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Your GSD9 coordinator is
Dan Machin


GSD9 is one of the least severe forms of GSD. In most individuals apart from liver enlargement there are few other problems. There is usually no tendency to low blood sugar, the liver becomes smaller with age and children grow normally.

Most cases of GSD9 are from X-linked inheritance and thus affect males only. However, GSD9 can be inherited in an autosomal recessive manner, in which case both male and female children of two carriers have a 25% chance of having the disease.

GSD9 has four sub-types: a, b, c and d. For details of the differences, we suggest you read the following:

Go to the GSD9 section of the NORD Rare Disease Database.

Other names

Glycogen phosphorylase b kinase deficiency

Affected Liver and muscle forms

X-linked and autosomal recessive patterns, but the muscle type (9d) is X-linked only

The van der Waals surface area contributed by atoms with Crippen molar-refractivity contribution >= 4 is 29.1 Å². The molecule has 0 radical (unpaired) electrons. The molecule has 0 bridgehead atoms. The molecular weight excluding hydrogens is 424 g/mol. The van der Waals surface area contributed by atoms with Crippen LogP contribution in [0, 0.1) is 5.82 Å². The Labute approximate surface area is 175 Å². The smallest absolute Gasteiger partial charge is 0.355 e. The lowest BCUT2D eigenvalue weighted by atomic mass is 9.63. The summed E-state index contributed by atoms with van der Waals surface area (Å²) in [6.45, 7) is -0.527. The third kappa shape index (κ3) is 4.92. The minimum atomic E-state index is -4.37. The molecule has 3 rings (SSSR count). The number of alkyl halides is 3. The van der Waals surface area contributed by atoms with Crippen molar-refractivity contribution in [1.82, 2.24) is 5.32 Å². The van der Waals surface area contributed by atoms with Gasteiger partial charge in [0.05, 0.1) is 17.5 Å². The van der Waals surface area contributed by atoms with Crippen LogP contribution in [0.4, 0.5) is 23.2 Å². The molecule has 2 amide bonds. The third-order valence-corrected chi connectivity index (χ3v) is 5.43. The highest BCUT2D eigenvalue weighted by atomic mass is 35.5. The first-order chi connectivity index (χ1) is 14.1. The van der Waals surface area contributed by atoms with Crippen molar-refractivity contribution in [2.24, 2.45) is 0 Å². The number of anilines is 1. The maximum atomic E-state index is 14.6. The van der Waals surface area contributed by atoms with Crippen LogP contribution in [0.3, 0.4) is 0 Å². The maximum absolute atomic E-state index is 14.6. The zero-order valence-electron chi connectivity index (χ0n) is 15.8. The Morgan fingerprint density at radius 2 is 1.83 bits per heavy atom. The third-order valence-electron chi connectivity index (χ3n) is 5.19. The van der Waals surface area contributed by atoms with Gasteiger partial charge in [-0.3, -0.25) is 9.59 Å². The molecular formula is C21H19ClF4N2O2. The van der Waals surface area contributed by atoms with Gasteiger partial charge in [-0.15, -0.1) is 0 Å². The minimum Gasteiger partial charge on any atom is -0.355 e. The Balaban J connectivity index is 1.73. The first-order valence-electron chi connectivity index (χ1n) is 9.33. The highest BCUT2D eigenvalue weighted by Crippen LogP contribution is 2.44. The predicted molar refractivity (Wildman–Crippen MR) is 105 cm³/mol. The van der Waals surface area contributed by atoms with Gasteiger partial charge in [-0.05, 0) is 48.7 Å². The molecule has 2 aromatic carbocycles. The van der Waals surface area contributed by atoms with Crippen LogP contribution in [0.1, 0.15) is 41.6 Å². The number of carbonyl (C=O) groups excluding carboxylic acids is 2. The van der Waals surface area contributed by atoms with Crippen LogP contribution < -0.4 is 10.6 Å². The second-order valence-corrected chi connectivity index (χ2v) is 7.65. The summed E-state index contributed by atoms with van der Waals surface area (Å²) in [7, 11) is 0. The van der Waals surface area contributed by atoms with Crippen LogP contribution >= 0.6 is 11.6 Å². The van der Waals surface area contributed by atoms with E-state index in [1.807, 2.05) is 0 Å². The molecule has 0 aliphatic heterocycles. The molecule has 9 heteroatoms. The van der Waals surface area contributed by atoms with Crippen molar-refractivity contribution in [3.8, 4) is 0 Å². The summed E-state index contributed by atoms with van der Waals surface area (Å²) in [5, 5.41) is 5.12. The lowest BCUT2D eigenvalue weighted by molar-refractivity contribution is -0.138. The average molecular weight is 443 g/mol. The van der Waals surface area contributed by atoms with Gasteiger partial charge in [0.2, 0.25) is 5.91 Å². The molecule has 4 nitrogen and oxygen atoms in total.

Incidence Approx. 1 in 1,000,000
UK diagnosed About 150  (UK diagnosed explained)

Liver enlargement (reduces with age), delayed growth

Secondary symptoms

GSD9d muscle type, pain and weakness, raised CK


No specific treatment


GSD9d good with avoidance of strenuous activity

How can we help?


Diagnosis & Follow up

Diagnosis, Parents’ guide, More content is planned.


Information & Support

Coordinator, Links


Activity & Exercise

More content is planned.

Research & Development

More content is planned.

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